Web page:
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Here’s How to Create an Effective Virtual Assistant Resume

Here’s How to Create an Effective Virtual Assistant Resume

Learn how to draft a compelling virtual assistant resume to attract clients. Plus, discover what to include and how much you’ll earn in this role.


The upcoming decades belong to virtual assistants, and we speak with proof. 

Almost 60% of the U.S. workforce (or 86.5 million people) may freelance by 2027. The COVID-19 pandemic led to many companies ceasing in-person operations, and some businesses permanently shut down, increasing unemployment. That’s when people pivoted to self-employment, and there’s been no looking back. 

The virtual assistant market is set to witness massive competition, so it’s more important than ever to create a stellar first impression through a compelling resume. 

Here’s everything you need to know about creating a virtual assistant resume that hits the mark. 

But before we dive into details, let’s review a virtual assistant’s roles and responsibilities.

What exactly does a virtual assistant do?

Also called independent contractors (ICs), virtual assistants work remotely. They perform administrative and organizational tasks, such as data entry, email management, market research, and more. ICs typically cater to businesses of all sizes and individual clients.

What to include in a virtual assistant resume?

A virtual assistant’s resume is a formal, structured document that provides information about an individual’s past and present employment, qualifications, and skills. This helps recruiters and hiring managers analyze the IC’s competencies and professional experience, making recruiting easy.

Here’s what a solid remote administrative assistant resume should include: 

  • Contact information: Virtual freelancers must include a reliable contact method that doesn’t depend on snail mail or international calling. Highlight your email address at the top of the page, include links to your website and professional social media accounts (such as a LinkedIn profile), and add your contact details.
  • A summary: Create a concise summary of your hard and soft skills, strengths, and goals. Emphasize your successful projects, the number of professionals you’ve supported, and the skills essential to your career, such as organization and time management. 
  • Work history: List your work opportunities in reverse-chronological order. Add only related jobs, and scrap irrelevant experiences (like a stint in retail or babysitting). For every work experience, list bullet points highlighting key activities, and stick to action verbs when starting each phrase, such as “Led a team of 12 assistants at a Fortune-500 company.” Include the date range (and location, if non-remote) and job title for each experience.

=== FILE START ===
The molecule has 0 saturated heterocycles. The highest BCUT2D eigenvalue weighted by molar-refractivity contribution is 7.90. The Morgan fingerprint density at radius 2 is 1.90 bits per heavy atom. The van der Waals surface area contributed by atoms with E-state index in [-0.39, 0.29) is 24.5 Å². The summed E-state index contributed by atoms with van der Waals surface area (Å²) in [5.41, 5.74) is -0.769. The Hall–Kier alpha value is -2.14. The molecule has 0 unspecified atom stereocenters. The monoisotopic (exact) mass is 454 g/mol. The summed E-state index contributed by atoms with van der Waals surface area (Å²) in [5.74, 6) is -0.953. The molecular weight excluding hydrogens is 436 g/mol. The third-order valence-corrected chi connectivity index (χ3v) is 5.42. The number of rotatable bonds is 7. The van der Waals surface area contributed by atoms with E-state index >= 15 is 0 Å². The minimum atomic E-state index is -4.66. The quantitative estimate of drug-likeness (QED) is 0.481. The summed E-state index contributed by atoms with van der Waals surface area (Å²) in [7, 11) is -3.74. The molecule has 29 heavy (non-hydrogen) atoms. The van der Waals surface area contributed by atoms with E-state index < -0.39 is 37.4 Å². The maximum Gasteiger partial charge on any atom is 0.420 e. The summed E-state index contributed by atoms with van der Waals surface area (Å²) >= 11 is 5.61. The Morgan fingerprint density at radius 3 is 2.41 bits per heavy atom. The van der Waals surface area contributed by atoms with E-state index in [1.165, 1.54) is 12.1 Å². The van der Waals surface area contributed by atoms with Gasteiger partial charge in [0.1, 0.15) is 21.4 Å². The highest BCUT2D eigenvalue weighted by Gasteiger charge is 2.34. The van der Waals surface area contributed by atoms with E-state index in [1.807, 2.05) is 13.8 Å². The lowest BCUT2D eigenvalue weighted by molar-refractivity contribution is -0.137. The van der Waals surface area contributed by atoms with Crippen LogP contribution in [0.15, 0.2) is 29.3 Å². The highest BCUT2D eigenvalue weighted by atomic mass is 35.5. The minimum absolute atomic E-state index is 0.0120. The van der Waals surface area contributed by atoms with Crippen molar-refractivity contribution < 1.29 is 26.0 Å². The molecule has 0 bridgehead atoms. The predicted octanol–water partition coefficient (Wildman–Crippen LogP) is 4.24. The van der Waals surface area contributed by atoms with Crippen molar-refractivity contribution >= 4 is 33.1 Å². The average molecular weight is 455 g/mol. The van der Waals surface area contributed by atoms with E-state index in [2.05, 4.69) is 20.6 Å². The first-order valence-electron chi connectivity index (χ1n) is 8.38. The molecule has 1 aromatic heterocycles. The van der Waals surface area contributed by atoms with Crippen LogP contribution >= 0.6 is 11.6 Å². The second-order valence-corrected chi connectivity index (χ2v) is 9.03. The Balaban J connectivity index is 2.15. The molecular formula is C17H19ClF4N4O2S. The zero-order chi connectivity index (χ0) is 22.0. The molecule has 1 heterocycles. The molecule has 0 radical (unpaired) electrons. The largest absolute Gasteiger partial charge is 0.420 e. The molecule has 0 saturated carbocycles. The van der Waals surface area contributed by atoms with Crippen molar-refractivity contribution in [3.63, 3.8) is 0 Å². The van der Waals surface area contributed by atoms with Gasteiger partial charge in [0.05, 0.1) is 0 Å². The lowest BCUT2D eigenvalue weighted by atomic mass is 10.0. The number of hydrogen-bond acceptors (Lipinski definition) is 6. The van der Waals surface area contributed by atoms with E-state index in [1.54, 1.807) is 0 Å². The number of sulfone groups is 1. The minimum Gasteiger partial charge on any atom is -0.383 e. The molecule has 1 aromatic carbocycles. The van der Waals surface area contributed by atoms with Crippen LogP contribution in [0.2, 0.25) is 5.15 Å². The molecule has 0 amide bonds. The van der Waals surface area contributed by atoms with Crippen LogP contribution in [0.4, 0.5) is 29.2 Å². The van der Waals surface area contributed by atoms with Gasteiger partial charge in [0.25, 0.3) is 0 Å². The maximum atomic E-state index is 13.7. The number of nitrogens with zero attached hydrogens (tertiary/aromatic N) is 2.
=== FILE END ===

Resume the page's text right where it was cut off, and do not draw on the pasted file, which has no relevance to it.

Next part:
• Education: Some like to put educational background before work experience, and others opt to put work before education. We’ll let you decide, but if your credentials are linked to your virtual executive assistant work, put them at the top under your summary. In your educational description, include college or postgraduate degrees and a high school diploma if it’s the last credential you received. If you’re enrolled in any higher education or certification courses you’re currently taking, use the following date format: Year started–Present.
  • Skills: Provide a brief list of your highly relevant virtual assistant skills. Include software you’re proficient at (such as Microsoft Office or calendar management apps), abilities (like bilingual), and value-adds (such as graphic design or copywriting knowledge).
  • Awards and recognitions: Add accolades, including from college-level or higher education programs. 
  • A pro tip: Avoid the temptation to overwrite. Instead, paint a comprehensive picture of your skills in brief, direct sentences. Use easy-to-read fonts, and try to limit information to one page so the viewer doesn’t feel overwhelmed. Some recruiters won’t scroll to a second page, even if they are interested. 


What about cover letters? 

While you’re on the kick of creating documents for your career, making a cover letter is a wise idea. 

Draft a template that you can later tailor to specific job descriptions. Start with a modifiable greeting, followed by a paragraph similar to your resume summary highlighting your key achievements and skills. From there, leave space to write about why you’d be a good fit for a particular role as opportunities arise in your job search. Close with a professional greeting and basic contact information in your signature, such as your email address and website.  

How do virtual assistants get paid?

As you prepare to receive new leads, ensure you’ve solidified all the information interested parties will ask for, such as hours, availability, and payment structures. 

You can decide whether to charge an hourly rate or a weekly or monthly one that covers a certain amount of time or tasks. Alternatively, you can charge by task alone. 

Rates for virtual personal assistants vary greatly based on skill level and years of experience, so only professionals can establish the correct pricing for their work. But on average, a virtual assistant’s salary is $76,350 annually (around $25 an hour) at the time of writing.

Excel in your virtual career with Practice 

With demand for ICs and virtual assistant jobs on the rise, creating a professional resume to succeed and invite a wealth of new clients is essential. 

Head to The Practice Blog to learn how to create handy templates, work with new clients, generate contracts, and find the right insurance to protect your business.  

And once you have a solid client base, leverage a customer resource management (CRM) tool to maintain client records and data, store files and folders, and send invoices. Try it today.

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